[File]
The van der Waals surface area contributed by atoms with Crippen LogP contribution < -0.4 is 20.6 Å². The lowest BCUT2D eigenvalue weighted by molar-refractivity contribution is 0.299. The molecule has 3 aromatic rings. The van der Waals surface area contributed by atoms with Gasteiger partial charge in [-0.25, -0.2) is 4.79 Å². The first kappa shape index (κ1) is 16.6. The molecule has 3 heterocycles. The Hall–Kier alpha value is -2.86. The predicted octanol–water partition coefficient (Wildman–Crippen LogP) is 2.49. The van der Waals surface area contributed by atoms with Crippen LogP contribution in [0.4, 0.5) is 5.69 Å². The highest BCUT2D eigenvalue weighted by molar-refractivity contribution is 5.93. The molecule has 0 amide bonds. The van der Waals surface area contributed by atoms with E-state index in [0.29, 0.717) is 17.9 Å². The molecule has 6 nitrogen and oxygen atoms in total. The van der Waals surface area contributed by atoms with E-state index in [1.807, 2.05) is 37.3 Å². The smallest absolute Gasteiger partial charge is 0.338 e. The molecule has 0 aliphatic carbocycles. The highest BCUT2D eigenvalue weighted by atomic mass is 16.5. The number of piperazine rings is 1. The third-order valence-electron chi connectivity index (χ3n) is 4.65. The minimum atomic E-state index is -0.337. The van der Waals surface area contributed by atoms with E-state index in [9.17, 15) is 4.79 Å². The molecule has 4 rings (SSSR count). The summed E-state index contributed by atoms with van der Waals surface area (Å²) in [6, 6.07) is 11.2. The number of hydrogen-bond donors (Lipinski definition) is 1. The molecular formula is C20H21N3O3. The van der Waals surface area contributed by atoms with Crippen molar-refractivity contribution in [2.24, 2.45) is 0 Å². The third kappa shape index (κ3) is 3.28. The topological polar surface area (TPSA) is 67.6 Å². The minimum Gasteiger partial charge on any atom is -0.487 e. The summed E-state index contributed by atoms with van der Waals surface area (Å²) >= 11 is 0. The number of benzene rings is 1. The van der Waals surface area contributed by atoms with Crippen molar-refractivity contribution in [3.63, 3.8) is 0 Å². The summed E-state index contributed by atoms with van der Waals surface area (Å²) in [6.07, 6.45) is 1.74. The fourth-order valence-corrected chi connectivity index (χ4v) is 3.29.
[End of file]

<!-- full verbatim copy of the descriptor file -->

The van der Waals surface area contributed by atoms with Crippen LogP contribution < -0.4 is 20.6 Å². The lowest BCUT2D eigenvalue weighted by molar-refractivity contribution is 0.299. The molecule has 3 aromatic rings. The van der Waals surface area contributed by atoms with Gasteiger partial charge in [-0.25, -0.2) is 4.79 Å². The first kappa shape index (κ1) is 16.6. The molecule has 3 heterocycles. The Hall–Kier alpha value is -2.86. The predicted octanol–water partition coefficient (Wildman–Crippen LogP) is 2.49. The van der Waals surface area contributed by atoms with Crippen LogP contribution in [0.4, 0.5) is 5.69 Å². The highest BCUT2D eigenvalue weighted by molar-refractivity contribution is 5.93. The molecule has 0 amide bonds. The van der Waals surface area contributed by atoms with E-state index in [0.29, 0.717) is 17.9 Å². The molecule has 6 nitrogen and oxygen atoms in total. The van der Waals surface area contributed by atoms with E-state index in [1.807, 2.05) is 37.3 Å². The smallest absolute Gasteiger partial charge is 0.338 e. The molecule has 0 aliphatic carbocycles. The highest BCUT2D eigenvalue weighted by atomic mass is 16.5. The number of piperazine rings is 1. The third-order valence-electron chi connectivity index (χ3n) is 4.65. The minimum atomic E-state index is -0.337. The van der Waals surface area contributed by atoms with E-state index in [9.17, 15) is 4.79 Å². The molecule has 4 rings (SSSR count). The summed E-state index contributed by atoms with van der Waals surface area (Å²) in [6, 6.07) is 11.2. The number of hydrogen-bond donors (Lipinski definition) is 1. The molecular formula is C20H21N3O3. The van der Waals surface area contributed by atoms with Crippen molar-refractivity contribution in [2.24, 2.45) is 0 Å². The third kappa shape index (κ3) is 3.28. The topological polar surface area (TPSA) is 67.6 Å². The minimum Gasteiger partial charge on any atom is -0.487 e. The summed E-state index contributed by atoms with van der Waals surface area (Å²) >= 11 is 0. The number of benzene rings is 1. The van der Waals surface area contributed by atoms with Crippen molar-refractivity contribution in [3.63, 3.8) is 0 Å². The summed E-state index contributed by atoms with van der Waals surface area (Å²) in [6.07, 6.45) is 1.74. The fourth-order valence-corrected chi connectivity index (χ4v) is 3.29.